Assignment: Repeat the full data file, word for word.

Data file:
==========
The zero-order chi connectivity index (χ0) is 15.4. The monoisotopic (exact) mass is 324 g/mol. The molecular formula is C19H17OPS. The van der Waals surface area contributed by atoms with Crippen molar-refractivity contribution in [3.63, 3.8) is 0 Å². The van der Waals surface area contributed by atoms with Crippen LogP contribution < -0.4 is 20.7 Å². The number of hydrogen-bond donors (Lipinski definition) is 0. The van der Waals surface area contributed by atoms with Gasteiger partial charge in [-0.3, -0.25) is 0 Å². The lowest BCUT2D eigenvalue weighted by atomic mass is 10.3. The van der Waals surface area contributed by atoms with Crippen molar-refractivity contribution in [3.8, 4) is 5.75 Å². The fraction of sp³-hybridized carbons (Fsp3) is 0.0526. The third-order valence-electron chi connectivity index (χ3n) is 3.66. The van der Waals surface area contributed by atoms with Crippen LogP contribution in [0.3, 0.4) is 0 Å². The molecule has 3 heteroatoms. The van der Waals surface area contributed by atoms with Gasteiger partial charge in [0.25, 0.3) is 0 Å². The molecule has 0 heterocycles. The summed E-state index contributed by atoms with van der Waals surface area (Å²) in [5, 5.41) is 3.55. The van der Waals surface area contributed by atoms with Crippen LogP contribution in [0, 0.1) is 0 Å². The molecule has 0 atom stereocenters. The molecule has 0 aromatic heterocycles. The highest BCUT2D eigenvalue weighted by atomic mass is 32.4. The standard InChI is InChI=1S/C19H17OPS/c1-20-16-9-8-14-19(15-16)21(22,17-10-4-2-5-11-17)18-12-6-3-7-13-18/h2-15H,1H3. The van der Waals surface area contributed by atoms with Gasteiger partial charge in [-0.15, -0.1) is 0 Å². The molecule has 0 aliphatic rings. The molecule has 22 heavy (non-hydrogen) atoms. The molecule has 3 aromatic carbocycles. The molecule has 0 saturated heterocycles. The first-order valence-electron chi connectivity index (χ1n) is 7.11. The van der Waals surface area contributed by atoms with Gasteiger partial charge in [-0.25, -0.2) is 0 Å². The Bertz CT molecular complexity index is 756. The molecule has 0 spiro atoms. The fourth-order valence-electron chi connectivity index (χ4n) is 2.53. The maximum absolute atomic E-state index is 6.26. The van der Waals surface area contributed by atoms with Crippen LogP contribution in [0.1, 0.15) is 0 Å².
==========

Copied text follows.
The zero-order chi connectivity index (χ0) is 15.4. The monoisotopic (exact) mass is 324 g/mol. The molecular formula is C19H17OPS. The van der Waals surface area contributed by atoms with Crippen molar-refractivity contribution in [3.63, 3.8) is 0 Å². The van der Waals surface area contributed by atoms with Crippen LogP contribution < -0.4 is 20.7 Å². The number of hydrogen-bond donors (Lipinski definition) is 0. The van der Waals surface area contributed by atoms with Gasteiger partial charge in [-0.3, -0.25) is 0 Å². The lowest BCUT2D eigenvalue weighted by atomic mass is 10.3. The van der Waals surface area contributed by atoms with Crippen molar-refractivity contribution in [3.8, 4) is 5.75 Å². The fraction of sp³-hybridized carbons (Fsp3) is 0.0526. The third-order valence-electron chi connectivity index (χ3n) is 3.66. The van der Waals surface area contributed by atoms with Crippen LogP contribution in [0.3, 0.4) is 0 Å². The molecule has 3 heteroatoms. The van der Waals surface area contributed by atoms with Gasteiger partial charge in [0.25, 0.3) is 0 Å². The molecule has 0 heterocycles. The summed E-state index contributed by atoms with van der Waals surface area (Å²) in [5, 5.41) is 3.55. The van der Waals surface area contributed by atoms with Crippen LogP contribution in [0, 0.1) is 0 Å². The molecule has 0 atom stereocenters. The molecule has 0 aromatic heterocycles. The highest BCUT2D eigenvalue weighted by atomic mass is 32.4. The standard InChI is InChI=1S/C19H17OPS/c1-20-16-9-8-14-19(15-16)21(22,17-10-4-2-5-11-17)18-12-6-3-7-13-18/h2-15H,1H3. The van der Waals surface area contributed by atoms with Gasteiger partial charge in [-0.15, -0.1) is 0 Å². The molecule has 0 aliphatic rings. The molecule has 22 heavy (non-hydrogen) atoms. The molecule has 3 aromatic carbocycles. The molecule has 0 saturated heterocycles. The first-order valence-electron chi connectivity index (χ1n) is 7.11. The van der Waals surface area contributed by atoms with Gasteiger partial charge in [-0.25, -0.2) is 0 Å². The Bertz CT molecular complexity index is 756. The molecule has 0 spiro atoms. The fourth-order valence-electron chi connectivity index (χ4n) is 2.53. The maximum absolute atomic E-state index is 6.26. The van der Waals surface area contributed by atoms with Crippen LogP contribution in [0.1, 0.15) is 0 Å².